We still don't know who killed Yuki, but after this episode, I don't think that question is a relevant thematic concern any longer. We know, in abstract, what killed Yuki, and we know how it relates to Rui's insecurities. That context is satisfying in itself, and I'm more interested in how Rui, Imai, and the others will approach the future of Mystery Kiss than I'm interested in who the murderer is. But don't get me wrong; I'm also very interested in who the murderer is! Her father being Donraku is a brilliant curveball of a revelation (I'm still dying to see what happens to that eraser), which may or may not have anything to do with her death. Of the current cast, I'm most suspicious of Yuki's replacement, Sakura, now that we know she also originally auditioned for Mystery Kiss. Let's not forget either that she helped Tanaka plant that phone in Odokawa's car. The show is also being really cagey about who Odokawa drove on October 4th. We've been led to assume that it was the missing girl/murder victim, but what if it was the murderer this whole time?
I don't have the space to talk about everything in an episode this stuffed, so if I have to choose, I'm going to devote a paragraph to the Homosapiens. While Baba might have influenced Rui to mellow out a bit, Rui in turn influences Baba to be a bit more assertive about his career and passions. This explains his expansion into entertainment outside of the manzai duo, to Shibagaki's chagrin. The show doesn't portray either partner as being entirely in the wrong here, and that only makes their fight hurt that much more. They simply may have been destined to drift apart, with Baba's newfound go-getter attitude at odds with Shibagaki's boomer bitterness. On the other hand, airing their grievances out like this could be just what they needed, both as friends and as comedians. Manzai, after all, depends on the machine-gun-quick combative rapport between its performers. Their last hurrah might deliver their best guffaws.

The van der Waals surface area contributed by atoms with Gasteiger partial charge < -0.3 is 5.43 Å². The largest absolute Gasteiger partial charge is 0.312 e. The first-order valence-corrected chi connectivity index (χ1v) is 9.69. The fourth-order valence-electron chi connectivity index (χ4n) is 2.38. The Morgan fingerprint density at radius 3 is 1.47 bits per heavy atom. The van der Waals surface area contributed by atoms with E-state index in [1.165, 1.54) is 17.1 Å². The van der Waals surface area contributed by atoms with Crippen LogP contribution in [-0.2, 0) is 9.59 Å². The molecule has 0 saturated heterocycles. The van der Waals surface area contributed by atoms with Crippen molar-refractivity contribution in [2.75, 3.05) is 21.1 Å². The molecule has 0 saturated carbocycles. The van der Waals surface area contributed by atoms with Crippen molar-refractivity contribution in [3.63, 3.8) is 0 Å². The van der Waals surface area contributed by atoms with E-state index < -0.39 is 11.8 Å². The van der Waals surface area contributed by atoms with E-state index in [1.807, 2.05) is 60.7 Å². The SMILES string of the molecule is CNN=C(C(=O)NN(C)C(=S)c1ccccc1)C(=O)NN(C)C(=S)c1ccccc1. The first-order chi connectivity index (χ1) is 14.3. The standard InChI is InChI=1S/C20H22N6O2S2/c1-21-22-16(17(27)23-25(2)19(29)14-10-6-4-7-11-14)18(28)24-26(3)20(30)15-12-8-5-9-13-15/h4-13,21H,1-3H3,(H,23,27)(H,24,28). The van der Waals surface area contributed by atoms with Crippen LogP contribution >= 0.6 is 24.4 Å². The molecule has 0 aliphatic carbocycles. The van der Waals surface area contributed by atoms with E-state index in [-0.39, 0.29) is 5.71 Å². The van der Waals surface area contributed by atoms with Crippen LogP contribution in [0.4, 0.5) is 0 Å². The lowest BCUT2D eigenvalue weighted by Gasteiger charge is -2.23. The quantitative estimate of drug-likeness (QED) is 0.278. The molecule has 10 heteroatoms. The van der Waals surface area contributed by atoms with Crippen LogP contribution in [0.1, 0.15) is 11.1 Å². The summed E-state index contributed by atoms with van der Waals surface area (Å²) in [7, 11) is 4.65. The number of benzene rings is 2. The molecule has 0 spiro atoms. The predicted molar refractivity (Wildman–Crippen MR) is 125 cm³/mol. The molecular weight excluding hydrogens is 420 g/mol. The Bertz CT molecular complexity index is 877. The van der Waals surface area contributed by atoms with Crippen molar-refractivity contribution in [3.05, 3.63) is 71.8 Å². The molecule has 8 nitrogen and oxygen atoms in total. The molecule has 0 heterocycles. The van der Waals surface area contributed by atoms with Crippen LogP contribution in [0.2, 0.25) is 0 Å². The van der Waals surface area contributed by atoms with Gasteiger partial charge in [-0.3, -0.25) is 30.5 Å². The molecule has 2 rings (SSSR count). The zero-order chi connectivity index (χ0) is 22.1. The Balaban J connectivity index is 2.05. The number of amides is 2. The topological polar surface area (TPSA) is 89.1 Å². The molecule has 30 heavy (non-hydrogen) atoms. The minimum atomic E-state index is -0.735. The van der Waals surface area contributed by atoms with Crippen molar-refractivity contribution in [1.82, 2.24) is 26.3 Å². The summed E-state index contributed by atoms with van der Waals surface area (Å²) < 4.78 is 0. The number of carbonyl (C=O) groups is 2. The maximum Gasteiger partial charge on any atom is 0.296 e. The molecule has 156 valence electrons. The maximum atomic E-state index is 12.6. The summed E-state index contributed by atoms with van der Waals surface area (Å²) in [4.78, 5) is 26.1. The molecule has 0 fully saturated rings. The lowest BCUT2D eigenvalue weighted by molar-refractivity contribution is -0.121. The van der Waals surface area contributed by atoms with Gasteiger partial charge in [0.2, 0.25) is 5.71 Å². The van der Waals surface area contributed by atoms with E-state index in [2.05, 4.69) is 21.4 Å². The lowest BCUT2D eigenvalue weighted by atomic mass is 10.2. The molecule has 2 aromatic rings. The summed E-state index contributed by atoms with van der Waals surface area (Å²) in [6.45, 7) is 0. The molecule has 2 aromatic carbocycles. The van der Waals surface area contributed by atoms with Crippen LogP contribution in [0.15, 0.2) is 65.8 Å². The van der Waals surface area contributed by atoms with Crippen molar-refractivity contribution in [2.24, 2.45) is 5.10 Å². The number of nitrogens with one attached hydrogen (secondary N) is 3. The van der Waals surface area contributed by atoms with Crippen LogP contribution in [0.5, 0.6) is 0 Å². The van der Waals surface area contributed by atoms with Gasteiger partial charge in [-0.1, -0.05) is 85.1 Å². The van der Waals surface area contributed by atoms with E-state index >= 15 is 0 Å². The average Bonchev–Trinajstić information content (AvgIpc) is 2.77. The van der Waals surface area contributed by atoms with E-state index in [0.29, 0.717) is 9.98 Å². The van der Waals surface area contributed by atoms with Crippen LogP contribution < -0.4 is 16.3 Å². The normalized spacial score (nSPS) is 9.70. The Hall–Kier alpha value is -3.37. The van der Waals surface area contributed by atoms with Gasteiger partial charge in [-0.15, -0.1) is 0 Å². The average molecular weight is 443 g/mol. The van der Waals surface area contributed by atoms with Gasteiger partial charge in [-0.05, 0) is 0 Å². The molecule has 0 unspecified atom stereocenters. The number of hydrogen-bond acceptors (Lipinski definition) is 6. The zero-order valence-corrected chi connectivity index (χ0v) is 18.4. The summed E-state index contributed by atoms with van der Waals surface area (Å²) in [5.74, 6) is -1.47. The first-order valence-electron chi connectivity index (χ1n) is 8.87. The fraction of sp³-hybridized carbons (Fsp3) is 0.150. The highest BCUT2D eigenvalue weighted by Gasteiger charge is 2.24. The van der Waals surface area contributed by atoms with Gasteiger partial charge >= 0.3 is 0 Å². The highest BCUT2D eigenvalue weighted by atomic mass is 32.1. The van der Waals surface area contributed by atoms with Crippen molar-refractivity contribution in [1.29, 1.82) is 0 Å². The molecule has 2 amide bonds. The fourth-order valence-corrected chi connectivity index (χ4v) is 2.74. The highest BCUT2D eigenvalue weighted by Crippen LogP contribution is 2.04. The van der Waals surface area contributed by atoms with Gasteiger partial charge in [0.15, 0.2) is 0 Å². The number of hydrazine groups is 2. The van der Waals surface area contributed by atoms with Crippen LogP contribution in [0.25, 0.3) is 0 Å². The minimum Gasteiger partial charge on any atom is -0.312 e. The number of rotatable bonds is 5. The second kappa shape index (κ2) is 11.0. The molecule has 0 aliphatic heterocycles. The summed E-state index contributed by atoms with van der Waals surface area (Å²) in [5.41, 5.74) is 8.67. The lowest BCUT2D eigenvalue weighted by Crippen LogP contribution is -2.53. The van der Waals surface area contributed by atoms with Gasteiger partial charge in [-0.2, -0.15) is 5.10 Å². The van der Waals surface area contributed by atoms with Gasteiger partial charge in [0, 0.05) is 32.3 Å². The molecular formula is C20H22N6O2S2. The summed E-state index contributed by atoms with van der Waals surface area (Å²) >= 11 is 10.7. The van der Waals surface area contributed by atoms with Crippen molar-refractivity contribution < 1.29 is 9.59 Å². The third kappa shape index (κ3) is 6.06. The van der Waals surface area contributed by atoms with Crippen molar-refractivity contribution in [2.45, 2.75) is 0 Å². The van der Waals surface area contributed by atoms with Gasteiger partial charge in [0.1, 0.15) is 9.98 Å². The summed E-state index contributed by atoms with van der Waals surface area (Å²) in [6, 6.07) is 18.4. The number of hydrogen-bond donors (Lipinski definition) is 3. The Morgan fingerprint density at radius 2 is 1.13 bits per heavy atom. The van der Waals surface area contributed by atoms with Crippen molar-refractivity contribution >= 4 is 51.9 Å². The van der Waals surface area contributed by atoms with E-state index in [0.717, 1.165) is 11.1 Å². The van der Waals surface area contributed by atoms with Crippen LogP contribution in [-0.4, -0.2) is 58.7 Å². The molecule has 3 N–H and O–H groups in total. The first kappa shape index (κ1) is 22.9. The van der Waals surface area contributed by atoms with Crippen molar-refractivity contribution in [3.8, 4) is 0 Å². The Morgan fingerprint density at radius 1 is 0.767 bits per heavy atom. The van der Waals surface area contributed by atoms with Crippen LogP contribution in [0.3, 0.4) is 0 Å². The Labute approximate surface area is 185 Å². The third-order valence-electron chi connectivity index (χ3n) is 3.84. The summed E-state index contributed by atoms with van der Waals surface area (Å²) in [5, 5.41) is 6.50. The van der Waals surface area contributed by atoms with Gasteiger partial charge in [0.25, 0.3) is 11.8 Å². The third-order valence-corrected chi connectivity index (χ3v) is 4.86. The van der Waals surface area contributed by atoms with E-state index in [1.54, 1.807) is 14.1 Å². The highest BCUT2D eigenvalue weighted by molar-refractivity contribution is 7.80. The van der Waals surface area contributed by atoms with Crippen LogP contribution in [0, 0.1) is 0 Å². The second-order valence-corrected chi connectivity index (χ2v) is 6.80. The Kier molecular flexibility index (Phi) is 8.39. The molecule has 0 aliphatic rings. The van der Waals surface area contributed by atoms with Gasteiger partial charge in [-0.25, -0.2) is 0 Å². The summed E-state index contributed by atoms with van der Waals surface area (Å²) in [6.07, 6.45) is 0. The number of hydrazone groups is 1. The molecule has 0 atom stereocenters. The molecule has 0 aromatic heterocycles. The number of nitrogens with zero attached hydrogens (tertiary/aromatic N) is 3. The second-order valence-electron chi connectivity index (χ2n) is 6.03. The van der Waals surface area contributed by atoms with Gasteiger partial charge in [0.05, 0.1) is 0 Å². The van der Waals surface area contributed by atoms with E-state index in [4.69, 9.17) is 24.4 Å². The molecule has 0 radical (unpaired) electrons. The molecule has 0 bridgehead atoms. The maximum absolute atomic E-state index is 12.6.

Meanwhile, Dobu's Christmas Day robbery plan is about to begin. Given that there are already two major complicating factors—Yamamoto dropping out and Yano most likely moving his base—this is definitely going to be a complete disaster, and I can't wait. Little Daimon's radio silence also makes me suspicious, but so does everything else at this point. In happier news, Goriki is a true friend, even if he's a snoopy one. He unearths just enough information to keep the gears in our heads turning, without Odd Taxi revealing its entire hand. Business as usual. But if Odokawa's parents weren't killed in an accident, that might help explain some things about his unusual living situation after he survived. Although the article calls it a double suicide, Odd Taxi's hard-boiled disposition makes me suspect foul play. And if the mafia was involved, they might also be the benefactors supporting and keeping tabs on Odokawa. Or maybe Donraku is behind this, since he seems to be relevant to everything else in the story somehow.
We're almost at the finish line, and Odd Taxi still manages to delight and disturb me in equal measure. While there aren't as many admonishments of social media in this week's episode compared to last, we do get to see some cute cartoon animal people dismember a dead body, so I think that more than makes up for it. I can't believe it's almost over, and I can't believe I have to wait another full week for more of it.
Odd Taxi is currently streaming on Crunchyroll.
Steve is hungry for anime and on the prowl for Revenge this season. Learn about this and more (i.e. bad anime livetweets) by following him on Twitter.